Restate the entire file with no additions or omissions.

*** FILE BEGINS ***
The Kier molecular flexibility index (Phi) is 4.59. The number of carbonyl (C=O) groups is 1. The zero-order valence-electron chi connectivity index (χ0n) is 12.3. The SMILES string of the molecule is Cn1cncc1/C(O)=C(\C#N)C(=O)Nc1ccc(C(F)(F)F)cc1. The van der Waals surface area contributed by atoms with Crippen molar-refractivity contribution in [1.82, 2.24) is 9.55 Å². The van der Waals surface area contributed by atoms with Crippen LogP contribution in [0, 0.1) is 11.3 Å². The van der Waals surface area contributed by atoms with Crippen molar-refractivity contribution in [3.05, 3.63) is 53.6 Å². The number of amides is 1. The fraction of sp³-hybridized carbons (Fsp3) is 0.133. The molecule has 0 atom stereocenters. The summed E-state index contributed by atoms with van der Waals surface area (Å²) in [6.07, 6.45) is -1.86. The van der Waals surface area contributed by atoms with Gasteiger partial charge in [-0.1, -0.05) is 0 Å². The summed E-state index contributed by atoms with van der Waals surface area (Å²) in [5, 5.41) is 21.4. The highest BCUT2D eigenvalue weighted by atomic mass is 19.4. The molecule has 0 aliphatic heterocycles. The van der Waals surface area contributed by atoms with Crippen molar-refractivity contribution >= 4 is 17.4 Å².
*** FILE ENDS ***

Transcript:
The Kier molecular flexibility index (Phi) is 4.59. The number of carbonyl (C=O) groups is 1. The zero-order valence-electron chi connectivity index (χ0n) is 12.3. The SMILES string of the molecule is Cn1cncc1/C(O)=C(\C#N)C(=O)Nc1ccc(C(F)(F)F)cc1. The van der Waals surface area contributed by atoms with Crippen molar-refractivity contribution in [1.82, 2.24) is 9.55 Å². The van der Waals surface area contributed by atoms with Crippen LogP contribution in [0, 0.1) is 11.3 Å². The van der Waals surface area contributed by atoms with Crippen molar-refractivity contribution in [3.05, 3.63) is 53.6 Å². The number of amides is 1. The fraction of sp³-hybridized carbons (Fsp3) is 0.133. The molecule has 0 atom stereocenters. The summed E-state index contributed by atoms with van der Waals surface area (Å²) in [6.07, 6.45) is -1.86. The van der Waals surface area contributed by atoms with Gasteiger partial charge in [-0.1, -0.05) is 0 Å². The summed E-state index contributed by atoms with van der Waals surface area (Å²) in [5, 5.41) is 21.4. The highest BCUT2D eigenvalue weighted by atomic mass is 19.4. The molecule has 0 aliphatic heterocycles. The van der Waals surface area contributed by atoms with Crippen molar-refractivity contribution >= 4 is 17.4 Å².